Wednesday, September 18, 2013

Things I Want to Replicate on the New Farm

There are some things I feel like we got right on this farm, other things I feel like we got wrong, and many things we learned from. I wanted to post a bit on each of these thoughts and I figured I would start with something we did right.

When I look back at things we did here that I would like to replicate, I  immediately think of our water system. We fenced out our waterways and put in a well using the NRCS program EQIP. The well feeds into a pressure tank in our existing root cellar (Built September 1910). In the root cellar, all of our water comes together at a junction of valves. We have the capacity to run our livestock on either well water or rural water and the same is true for our house. Should we loose power for some time and the pressure tank become depleted, we can switch the livestock over to rural water. Should be decide we want to save a few dollars a month, we  can use the well water in the house. We have never used the valves, but they present us with options, and in farming, options are very valuable.

Root Celler Water System Junction

From the root cellar, out livestock watering system powers four hydrants and a year-round watering facility. It was not the cheapest option, but I have nothing but praise for our Cobett livestock waterer.
We have a LB model for handling two to three head at a time with a float valve system. When I was shopping around, I liked that these units do not require supplemental power to keep waterers from freezing. They use ground heat to keep the units from freezing and animal interaction to break the thin ice layer up that can form when it is very cold out.

Cobett Waterer (The Cow Calf Pair are for Sale)

Cobett with Large Chunks of Ice in it After Breaking the Layer

There are only two scenarios where I have had trouble with them. If it is very very cold out (say -20) then the cattle bed down for the night and don't touch it until morning. In that instance the thick ice layer might be difficult for them to remove. If it is also windy them sometimes the ice covers more then the opening on top and is a little more difficult to remove as well. The only other scenario I have encountered  difficulty in, is when the cattle break the ice in a small spot and drink the water down, dropping the water level in the Cobett and trapping the float valve in the ice and not letting it refill. Either way, I just make it a practice of checking the unit in the morning to make sure it is working find. It does come with an ice chisel, which I use to fix these situations easily. I would also suggest a small strainer to fish out ice chunks from the tank after the chiseling is done. It is not a big deal, and it is not a frequent concern, but it something to be ready for. Other then those situations, the unit has performed very well for me, needing absolutely no maintenance, except to occasionally clean junk and algae out the tank, as I never get around to putting the cover on it.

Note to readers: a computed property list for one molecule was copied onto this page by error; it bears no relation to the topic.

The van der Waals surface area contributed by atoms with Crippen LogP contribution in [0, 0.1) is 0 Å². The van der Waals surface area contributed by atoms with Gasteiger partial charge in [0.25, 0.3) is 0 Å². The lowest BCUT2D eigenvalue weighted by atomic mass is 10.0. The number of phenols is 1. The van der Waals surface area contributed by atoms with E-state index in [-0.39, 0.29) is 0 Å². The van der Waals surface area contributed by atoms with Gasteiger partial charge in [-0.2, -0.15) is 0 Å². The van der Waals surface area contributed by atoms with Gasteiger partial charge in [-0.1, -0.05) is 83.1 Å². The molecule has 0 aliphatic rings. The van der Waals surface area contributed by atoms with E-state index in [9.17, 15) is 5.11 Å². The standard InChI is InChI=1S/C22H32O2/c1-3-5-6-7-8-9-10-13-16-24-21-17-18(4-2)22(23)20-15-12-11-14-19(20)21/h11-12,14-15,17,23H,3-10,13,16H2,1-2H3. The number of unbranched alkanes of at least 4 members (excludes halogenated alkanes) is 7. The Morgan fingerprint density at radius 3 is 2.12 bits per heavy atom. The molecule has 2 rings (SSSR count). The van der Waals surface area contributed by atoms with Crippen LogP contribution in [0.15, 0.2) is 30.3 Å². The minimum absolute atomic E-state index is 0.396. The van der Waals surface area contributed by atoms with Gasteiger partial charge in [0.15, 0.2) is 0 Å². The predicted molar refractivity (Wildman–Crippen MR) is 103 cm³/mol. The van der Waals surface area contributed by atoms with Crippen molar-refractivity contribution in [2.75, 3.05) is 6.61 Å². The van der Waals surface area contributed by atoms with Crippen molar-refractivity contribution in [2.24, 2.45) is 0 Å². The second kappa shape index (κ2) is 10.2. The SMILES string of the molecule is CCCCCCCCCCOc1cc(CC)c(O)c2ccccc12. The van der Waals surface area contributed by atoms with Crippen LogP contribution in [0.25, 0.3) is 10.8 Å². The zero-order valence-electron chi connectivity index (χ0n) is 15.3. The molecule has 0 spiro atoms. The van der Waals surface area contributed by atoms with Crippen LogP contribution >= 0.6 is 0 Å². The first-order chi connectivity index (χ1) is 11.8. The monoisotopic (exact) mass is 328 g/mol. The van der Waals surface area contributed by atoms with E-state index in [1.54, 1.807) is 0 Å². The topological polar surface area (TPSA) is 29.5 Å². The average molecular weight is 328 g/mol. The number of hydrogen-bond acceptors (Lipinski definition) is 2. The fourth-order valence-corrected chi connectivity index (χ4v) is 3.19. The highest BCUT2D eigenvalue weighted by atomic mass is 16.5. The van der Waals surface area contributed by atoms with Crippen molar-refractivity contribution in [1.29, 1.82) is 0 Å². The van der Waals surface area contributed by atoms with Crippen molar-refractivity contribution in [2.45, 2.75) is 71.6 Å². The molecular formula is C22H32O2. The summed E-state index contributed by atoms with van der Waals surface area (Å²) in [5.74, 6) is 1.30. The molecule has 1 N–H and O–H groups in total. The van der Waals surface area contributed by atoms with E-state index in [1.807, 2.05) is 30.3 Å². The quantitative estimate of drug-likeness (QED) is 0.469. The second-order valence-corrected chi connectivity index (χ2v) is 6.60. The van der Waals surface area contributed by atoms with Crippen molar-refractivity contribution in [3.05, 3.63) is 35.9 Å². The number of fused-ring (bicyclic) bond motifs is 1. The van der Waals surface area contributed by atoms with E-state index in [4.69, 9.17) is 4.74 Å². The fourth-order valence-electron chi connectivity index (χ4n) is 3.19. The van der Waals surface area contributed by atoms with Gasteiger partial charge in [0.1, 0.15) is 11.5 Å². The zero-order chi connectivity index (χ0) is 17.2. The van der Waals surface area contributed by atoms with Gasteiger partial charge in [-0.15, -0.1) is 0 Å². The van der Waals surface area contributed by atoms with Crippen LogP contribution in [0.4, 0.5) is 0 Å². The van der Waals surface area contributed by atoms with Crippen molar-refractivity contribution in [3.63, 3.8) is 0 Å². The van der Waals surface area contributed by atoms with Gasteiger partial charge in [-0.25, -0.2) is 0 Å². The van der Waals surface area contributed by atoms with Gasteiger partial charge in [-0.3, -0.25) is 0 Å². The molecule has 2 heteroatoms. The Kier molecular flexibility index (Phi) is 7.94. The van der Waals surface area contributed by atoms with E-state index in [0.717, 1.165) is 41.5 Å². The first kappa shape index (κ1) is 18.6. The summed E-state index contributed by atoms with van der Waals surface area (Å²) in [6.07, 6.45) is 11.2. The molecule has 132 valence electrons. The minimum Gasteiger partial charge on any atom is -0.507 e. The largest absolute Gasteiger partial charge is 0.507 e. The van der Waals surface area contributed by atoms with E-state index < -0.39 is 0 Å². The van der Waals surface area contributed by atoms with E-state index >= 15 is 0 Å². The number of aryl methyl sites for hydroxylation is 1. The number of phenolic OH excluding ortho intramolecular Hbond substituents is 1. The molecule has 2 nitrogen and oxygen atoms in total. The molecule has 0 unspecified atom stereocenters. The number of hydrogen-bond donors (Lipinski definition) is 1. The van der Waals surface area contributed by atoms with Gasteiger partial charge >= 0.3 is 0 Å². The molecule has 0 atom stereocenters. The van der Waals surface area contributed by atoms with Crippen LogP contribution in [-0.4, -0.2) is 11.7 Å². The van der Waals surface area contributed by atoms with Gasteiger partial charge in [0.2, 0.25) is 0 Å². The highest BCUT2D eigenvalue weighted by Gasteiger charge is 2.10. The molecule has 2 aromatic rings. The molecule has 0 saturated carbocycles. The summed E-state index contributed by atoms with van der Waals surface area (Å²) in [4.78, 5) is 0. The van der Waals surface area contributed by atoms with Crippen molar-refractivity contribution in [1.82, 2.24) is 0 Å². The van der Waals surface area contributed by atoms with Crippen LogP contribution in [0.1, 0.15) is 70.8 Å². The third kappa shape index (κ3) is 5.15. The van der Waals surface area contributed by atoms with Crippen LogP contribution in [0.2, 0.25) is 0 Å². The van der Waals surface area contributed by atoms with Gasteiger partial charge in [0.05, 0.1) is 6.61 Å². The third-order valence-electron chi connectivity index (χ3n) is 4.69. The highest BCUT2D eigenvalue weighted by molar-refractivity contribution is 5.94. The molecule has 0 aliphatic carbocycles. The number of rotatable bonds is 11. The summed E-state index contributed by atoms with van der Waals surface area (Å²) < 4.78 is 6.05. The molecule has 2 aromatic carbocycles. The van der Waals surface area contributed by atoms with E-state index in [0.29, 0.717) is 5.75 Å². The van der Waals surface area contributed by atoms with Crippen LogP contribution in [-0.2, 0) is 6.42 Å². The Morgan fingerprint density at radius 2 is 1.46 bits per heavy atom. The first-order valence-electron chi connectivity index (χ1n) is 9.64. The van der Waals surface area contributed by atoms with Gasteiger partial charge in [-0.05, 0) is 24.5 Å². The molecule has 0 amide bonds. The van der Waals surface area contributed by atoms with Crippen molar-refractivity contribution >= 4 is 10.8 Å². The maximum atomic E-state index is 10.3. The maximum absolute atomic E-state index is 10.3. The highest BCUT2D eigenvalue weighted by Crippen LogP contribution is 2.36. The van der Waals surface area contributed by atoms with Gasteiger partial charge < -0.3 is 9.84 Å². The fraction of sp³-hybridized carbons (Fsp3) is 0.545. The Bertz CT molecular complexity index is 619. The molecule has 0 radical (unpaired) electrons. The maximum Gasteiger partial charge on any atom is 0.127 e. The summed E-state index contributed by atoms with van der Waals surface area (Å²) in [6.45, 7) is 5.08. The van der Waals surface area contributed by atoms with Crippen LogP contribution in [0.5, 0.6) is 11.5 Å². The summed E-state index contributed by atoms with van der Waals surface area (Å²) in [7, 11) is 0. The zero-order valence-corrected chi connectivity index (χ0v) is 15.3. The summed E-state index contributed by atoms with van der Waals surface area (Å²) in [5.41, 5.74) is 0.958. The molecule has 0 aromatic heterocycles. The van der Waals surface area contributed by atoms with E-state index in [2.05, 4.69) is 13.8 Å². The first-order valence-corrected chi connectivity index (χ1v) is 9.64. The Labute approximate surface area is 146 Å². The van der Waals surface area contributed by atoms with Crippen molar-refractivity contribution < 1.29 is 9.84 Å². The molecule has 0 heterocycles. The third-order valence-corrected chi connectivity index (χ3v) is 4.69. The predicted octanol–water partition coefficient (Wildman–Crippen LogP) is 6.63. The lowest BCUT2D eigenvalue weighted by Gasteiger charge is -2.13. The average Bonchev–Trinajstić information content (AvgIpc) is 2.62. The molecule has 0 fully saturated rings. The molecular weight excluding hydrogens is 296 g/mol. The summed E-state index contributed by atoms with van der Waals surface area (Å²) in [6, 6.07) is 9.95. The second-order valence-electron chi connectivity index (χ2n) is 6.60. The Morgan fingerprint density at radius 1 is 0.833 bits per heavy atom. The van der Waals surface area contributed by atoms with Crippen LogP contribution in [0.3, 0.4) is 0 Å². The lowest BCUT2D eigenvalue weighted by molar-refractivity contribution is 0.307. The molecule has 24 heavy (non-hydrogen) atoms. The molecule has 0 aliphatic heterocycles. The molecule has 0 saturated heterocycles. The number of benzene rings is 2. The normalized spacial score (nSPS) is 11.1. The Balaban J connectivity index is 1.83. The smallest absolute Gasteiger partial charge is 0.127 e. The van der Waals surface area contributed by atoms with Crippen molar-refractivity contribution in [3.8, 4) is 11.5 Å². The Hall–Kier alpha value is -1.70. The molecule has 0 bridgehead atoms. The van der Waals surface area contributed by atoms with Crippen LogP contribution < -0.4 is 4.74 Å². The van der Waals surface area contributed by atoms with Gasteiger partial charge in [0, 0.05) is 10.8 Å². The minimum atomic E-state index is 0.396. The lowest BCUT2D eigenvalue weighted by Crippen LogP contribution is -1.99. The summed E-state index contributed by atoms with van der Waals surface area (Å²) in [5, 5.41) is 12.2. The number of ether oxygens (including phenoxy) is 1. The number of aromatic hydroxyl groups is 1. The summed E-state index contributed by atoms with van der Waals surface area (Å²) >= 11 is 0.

I will miss our Orchard. We have already set the gears in motion to replicate much of what we liked about our home here. I will miss our amazing peach tree (we have a pile of saved pits from), our service berries (50 already on order for next spring), and some of our other fruit trees (the smallest ones are coming with. I think we will be OK. Experience with grafting may also come in handy in replicating what we have here. We shall see how that goes.

I will miss much of our chicken building. I do especially like our brooder set-up, although it would have benefited from additional windows to help vent the heat and moisture better. With the new brooder, we use far fewer heat lamps, and the brooder requires many fewer adjustments.
I have already drawn up plans for the new chicken building, that we will aim to build next year at the new place.

Current Brooder (could use more windows)

We did make choices in our pasture seedings, including some native warm-season grasses in places. Some of them worked, and some did not. I can say, that I was very pleased with seeding in chicory and encouraging sweet clover in our pastures. Both of these plants are very deep rooted and can really pull moisture and minerals from great depths, making them great drought plants. Learning to work with our sandy soils has been very hard at times. You expectations are quite a bit lower then neighbors just a mile or two away. I have been very pleased with chicory especially. The cattle and sheep like it and it helps to control internal parasites, an all around win in my book.